“Regiment” (= a military unit made up of several battalions) is coming to be misused for “regimen” (= a systematic plan designed to improve health, skills, etc.) — e.g.:

o “Wealthy people plagued with weak nerves and ‘auto-intoxication’ flocked to the San, as it was known, from all over the world to undergo a strict regiment [read ‘regimen’] of sinusoidal baths, Vibrotherapy, laughing exercises and five enemas a day.” Laurie Muchnick, “In Battle Creek, Not All Flakes Were Made of Corn,” ...

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Garner’s Usage Tip of the Day: regretful; regrettable.

regretful; regrettable.

Errors made are “regrettable”; the people who have made them should be “regretful.”

The most common error is to misuse “regretful” for “regrettable,” especially in the adverbial forms — e.g.:

o “Yet regretfully [read ‘regrettably’], there may be less than full understanding that MARTA’s rail-service areas are really a function of trip volume densities and urban economics.” Ray Magliozzi & Tom Magliozzi, “Is MARTA Just a Downtown Train?” Atlanta J.-Const., 4 Mar. 1992, at A14.

o “Regretfully [read ‘Regrettably’], the articles ...

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Garner’s Usage Tip of the Day: regardless.

regardless.

“Regardless” (= without regard to) should not be used for “despite” (= in spite of). E.g.:

o “Take heart. Regardless [read ‘Despite’] what happened Saturday, the Broncos will be performing in the Super Bowl Sunday.” Mark Wolf, “Get Over the Broncos: Others Need Support,” Rocky Mountain News (Denver), 7 Jan. 1997, at C2.

o “He looked more like a public relations man than a football coach — regardless [read ‘despite’] what was printed on the large, white board.” Randy Kindred, “New Illini ...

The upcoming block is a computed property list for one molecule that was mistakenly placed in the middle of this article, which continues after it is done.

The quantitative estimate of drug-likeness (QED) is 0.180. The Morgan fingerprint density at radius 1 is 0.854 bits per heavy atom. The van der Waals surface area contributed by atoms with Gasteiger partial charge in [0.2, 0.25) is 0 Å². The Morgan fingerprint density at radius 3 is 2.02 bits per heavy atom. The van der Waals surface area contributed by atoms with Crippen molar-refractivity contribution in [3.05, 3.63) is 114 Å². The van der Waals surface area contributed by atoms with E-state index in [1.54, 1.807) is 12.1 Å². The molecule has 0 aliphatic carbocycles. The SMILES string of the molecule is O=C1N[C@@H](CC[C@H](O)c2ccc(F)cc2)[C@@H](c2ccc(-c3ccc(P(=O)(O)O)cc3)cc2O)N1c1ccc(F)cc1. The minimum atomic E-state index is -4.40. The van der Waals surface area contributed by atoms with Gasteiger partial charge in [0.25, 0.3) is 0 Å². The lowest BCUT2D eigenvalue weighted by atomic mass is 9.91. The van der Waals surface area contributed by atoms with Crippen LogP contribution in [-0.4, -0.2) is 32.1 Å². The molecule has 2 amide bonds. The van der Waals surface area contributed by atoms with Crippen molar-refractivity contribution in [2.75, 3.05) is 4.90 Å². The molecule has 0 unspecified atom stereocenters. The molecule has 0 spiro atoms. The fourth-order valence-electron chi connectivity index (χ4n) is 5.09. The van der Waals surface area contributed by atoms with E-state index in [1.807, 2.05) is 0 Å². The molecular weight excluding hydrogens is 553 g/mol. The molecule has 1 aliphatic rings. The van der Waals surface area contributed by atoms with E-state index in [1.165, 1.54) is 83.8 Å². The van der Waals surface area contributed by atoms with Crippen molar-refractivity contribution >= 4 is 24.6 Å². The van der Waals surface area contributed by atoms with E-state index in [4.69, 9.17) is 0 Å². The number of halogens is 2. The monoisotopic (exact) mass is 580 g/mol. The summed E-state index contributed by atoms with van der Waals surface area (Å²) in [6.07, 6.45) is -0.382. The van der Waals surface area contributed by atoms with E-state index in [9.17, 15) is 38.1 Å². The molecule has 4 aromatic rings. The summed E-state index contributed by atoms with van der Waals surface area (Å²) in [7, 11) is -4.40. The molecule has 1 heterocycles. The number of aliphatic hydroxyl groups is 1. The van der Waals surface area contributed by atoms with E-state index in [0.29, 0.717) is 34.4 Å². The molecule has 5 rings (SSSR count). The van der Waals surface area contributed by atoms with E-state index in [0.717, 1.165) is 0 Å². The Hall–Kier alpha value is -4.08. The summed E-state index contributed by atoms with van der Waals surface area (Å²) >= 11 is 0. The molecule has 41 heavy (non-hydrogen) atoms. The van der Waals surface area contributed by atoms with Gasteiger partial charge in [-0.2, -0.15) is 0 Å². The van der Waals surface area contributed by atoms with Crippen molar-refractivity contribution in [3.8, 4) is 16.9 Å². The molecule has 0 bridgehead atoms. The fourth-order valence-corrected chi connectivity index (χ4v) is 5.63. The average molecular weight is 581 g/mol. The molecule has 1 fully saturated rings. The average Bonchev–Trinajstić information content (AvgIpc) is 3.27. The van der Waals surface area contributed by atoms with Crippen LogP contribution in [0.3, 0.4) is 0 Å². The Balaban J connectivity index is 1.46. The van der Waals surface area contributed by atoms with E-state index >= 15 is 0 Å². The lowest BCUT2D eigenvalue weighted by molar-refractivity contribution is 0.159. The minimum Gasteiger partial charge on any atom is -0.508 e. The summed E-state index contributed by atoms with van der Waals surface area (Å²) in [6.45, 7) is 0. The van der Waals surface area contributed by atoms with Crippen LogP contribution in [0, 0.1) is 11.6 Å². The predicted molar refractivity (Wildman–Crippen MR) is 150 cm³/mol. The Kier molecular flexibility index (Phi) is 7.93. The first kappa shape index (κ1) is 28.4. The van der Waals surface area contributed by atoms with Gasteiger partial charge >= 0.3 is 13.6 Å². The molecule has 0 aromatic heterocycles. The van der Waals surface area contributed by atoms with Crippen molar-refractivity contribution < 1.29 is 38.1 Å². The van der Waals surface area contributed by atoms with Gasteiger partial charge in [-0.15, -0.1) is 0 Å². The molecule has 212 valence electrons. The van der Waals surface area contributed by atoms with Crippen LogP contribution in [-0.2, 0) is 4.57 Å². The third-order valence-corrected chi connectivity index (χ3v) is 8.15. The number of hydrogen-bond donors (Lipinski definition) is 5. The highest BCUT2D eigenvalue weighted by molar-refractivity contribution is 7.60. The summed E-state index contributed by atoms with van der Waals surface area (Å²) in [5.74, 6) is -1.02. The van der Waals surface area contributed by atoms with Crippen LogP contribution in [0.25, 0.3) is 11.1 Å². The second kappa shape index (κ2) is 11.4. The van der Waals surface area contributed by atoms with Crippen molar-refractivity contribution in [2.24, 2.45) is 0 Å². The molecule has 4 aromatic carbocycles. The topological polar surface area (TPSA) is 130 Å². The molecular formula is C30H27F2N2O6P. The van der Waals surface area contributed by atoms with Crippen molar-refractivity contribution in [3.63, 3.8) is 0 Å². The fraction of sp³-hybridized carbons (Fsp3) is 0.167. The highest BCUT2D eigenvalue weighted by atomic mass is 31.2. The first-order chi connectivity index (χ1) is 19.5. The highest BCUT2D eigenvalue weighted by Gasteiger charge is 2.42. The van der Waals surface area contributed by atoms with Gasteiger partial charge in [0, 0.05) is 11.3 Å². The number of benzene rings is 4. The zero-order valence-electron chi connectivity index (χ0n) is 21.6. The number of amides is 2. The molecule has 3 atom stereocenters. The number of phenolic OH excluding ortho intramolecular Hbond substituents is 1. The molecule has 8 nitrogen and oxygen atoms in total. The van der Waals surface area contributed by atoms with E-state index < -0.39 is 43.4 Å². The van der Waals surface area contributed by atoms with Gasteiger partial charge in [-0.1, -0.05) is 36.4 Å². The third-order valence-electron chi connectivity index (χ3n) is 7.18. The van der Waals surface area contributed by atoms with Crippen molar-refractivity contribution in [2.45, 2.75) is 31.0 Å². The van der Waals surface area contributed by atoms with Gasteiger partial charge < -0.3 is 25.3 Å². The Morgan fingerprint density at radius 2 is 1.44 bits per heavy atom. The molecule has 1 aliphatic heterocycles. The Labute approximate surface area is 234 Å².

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Garner’s Usage Tip of the Day: Remote Relatives (2).

Remote Relatives (2).

Today: With “that,” “who,” and “whose.”

Remote relatives (relative-pronoun construction separated from their antecedents) are most common with “which” clauses. But other relatives get their share.

The relative pronoun “that” is almost as troublesome, and when used remotely is even more likely to cause confusion — e.g.: “C-130 aircraft packed with radio transmitters flew lazy circles over the Persian Gulf broadcasting messages in Arabic to the Iraqi people that were monitored by reporters near the border.” Patrick E. Tyler, “War ...

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Garner’s Usage Tip of the Day: Remote Relatives (1).

Remote Relatives (1).

Today: Generally.

“Every relative word which is used shall instantly present its antecedent to the mind of the reader, without the least obscurity.” Hugh Blair, Lectures on Rhetoric 65 (Grenville Kleiser ed., 1911).

Surprisingly few modern grammarians discuss what has become an increasingly common problem: the separation of the relative pronoun (“that,” “which,” “who”) from its antecedent. For example, in the sentence “The files sitting in the office that I was talking about yesterday are in disarray,” the word “that” ...

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Garner’s Usage Tip of the Day: Miscellaneous Entries.

Miscellaneous Entries.

registrant /REJ-i-struhnt/ does not rhyme, in the final syllable, with “restaurant.” Yet somehow, within the influential Securities and Exchange Commission in Washington, D.C., the pervasive pronunciation is /REJ-i-stront/, with a moderately strong final syllable.

regulable (/REG-yuh-luh-buhl/) = able to be regulated; susceptible to regulation. “Regulatable,”* though incorrect, does occur — e.g.: “Where the highway leads is cloudy, but the traffic keeps growing and does not seem to be readily regulatable [read ‘regulable’].” Walter Goodman, “At Age 9, Light-Years Ahead,” N.Y. ...